Australian cryptocurrency exchange CoinSpot has reportedly fallen victim to a $2.4 million hack, believed to have resulted from a “probable private key compromise” on at least one of its hot wallets. Blockchain sleuth ZachXBT identified two transactions leading to the alleged hacker’s wallet, which later bridged the funds to the Bitcoin network via ThorChain and Wan Bridge.
In response to the incident that happened in the crypto industry, blockchain security firm CertiK indicated that the exploit likely stemmed from a “probable private key compromise” on a CoinSpot hot wallet. According to Etherscan data, a transaction involving 1,262 Ether (ETH), valued at $2.4 million, originated from a known CoinSpot wallet and was transferred to the alleged hacker’s wallet. This scam in the crypto industry impacted the investors of the global marketplace.
The recipient of the 1,262 ETH proceeded to conduct a series of transactions, including swapping 450 ETH for 24 Wrapped Bitcoin (WBTC) via Uniswap. Subsequently, the wallet owner exchanged 831 ETH for Bitcoin through Thorchain, dispersing the Bitcoin to four different wallet addresses.
Crypto Platform Investigations In This Hack
CertiK, a smart contract auditor in the crypto sphere, revealed that the owner of these Bitcoin wallets engaged in a tactic commonly employed by attackers to complicate investigations. The allegedly ill-gained BTC was distributed among multiple new wallets, with smaller divisions of the funds transferred to additional new wallets each time.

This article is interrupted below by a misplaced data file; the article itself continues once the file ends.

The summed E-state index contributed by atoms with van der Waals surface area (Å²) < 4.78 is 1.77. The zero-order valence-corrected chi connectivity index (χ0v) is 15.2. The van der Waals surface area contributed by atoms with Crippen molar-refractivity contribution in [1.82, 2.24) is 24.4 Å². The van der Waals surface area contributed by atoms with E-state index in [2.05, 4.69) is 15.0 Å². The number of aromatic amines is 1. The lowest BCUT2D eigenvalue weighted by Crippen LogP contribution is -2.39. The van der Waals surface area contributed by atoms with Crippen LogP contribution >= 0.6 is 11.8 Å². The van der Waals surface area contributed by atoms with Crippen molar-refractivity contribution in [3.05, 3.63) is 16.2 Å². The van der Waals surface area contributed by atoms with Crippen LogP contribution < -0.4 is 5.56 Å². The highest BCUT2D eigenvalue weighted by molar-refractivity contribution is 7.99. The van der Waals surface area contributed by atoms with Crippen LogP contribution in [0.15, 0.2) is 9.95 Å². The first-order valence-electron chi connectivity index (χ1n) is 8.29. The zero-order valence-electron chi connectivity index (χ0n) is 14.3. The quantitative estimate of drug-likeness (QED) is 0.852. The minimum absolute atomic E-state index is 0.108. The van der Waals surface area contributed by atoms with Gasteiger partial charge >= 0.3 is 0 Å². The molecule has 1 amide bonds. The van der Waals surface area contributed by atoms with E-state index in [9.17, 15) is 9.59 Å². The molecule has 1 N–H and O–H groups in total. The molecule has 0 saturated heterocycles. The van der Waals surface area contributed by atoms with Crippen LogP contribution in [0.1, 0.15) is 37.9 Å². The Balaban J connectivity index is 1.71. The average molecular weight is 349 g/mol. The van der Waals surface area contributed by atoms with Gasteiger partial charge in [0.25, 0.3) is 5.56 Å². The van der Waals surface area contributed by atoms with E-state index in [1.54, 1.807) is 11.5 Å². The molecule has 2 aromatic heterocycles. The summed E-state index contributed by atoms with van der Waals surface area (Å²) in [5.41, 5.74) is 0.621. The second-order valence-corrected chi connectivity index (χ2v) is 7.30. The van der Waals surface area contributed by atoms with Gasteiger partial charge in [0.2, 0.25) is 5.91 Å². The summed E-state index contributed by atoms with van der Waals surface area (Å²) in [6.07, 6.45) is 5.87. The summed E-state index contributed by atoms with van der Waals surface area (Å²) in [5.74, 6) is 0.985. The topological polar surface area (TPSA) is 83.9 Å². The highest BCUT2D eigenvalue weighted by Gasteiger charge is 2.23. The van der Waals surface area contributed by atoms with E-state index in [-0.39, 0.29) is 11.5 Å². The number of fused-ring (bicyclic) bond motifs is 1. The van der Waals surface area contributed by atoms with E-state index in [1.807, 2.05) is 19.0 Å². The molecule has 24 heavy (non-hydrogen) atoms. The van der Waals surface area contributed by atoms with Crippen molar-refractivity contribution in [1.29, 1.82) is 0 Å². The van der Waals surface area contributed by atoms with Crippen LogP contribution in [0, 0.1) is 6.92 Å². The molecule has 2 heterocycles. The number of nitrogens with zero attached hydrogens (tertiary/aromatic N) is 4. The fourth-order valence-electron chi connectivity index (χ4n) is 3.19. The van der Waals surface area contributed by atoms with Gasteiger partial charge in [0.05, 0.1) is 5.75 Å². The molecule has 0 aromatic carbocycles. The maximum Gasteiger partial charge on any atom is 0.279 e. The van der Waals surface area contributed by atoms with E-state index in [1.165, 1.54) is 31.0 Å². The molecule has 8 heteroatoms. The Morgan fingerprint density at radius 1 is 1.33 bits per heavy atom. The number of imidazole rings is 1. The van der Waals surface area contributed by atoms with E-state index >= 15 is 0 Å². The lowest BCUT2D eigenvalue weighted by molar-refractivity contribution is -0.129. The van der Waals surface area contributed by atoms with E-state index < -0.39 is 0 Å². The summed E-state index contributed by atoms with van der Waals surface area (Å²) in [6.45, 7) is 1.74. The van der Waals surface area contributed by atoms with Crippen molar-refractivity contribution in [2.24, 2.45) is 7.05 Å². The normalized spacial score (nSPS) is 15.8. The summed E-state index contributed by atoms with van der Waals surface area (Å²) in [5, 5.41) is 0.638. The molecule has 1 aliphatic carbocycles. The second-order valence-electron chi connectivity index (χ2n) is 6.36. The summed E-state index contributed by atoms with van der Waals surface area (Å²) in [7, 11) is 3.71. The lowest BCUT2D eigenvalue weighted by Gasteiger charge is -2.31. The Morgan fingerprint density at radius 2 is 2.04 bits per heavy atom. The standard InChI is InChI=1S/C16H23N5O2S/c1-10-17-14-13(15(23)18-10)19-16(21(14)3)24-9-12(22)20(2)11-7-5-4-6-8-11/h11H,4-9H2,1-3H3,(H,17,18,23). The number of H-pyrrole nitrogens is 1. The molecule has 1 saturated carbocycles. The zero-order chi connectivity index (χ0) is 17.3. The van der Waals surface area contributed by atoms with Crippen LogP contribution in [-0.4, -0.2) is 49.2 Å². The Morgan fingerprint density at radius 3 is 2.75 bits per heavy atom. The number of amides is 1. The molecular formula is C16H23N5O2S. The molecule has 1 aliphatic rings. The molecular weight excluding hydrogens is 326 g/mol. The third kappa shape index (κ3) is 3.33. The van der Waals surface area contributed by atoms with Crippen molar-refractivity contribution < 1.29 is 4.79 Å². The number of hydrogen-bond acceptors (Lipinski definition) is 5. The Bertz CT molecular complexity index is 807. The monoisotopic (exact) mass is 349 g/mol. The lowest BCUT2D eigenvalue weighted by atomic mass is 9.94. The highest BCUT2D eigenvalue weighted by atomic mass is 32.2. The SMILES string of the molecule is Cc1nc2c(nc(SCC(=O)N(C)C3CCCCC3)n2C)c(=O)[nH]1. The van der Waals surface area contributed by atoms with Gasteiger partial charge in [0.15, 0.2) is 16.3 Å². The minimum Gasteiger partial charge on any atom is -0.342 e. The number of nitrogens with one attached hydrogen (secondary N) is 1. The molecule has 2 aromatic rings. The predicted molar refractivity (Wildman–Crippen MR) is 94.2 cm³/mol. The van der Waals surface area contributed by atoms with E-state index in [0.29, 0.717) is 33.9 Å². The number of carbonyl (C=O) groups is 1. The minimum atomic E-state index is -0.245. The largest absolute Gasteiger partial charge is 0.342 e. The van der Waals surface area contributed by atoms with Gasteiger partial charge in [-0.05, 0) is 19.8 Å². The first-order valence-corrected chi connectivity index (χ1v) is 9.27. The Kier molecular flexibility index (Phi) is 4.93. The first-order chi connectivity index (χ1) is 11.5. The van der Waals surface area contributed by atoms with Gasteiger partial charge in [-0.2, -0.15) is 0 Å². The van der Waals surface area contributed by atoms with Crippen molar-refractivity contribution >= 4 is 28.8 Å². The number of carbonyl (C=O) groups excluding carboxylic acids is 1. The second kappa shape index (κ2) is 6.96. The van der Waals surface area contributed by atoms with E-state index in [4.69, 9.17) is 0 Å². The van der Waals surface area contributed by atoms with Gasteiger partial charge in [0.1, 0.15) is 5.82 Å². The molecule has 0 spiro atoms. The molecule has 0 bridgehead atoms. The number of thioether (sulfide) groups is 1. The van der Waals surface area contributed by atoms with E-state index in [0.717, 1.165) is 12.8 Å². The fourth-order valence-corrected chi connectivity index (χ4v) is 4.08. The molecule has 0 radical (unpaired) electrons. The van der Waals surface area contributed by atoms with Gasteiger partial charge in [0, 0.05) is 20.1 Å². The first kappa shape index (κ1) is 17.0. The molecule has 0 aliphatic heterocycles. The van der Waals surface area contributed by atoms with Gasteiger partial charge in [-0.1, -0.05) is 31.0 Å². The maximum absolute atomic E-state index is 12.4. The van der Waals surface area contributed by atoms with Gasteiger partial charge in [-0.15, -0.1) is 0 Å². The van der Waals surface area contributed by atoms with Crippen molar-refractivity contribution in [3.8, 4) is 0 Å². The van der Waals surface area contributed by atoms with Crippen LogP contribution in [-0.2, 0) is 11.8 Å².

Established in 2013, CoinSpot is currently Australia’s largest crypto exchange, boasting around 2.5 million reported users. The exchange is regulated by the Australian financial watchdog AUSTRAC and holds an Australian Digital Currency Exchange License granted by the regulator.
In October, cybercriminals of crypto successfully exploited weaknesses in the decentralized Onyx Protocol, resulting in the theft of assets exceeding $2 million.
Experts suggest that the assailant depleted Onyx’s liquidity by taking advantage of a vulnerability within the protocol’s code base, identified as a loss of precision. The exploit, in particular, involved the utilization of integer rounding facilitated by flash credit.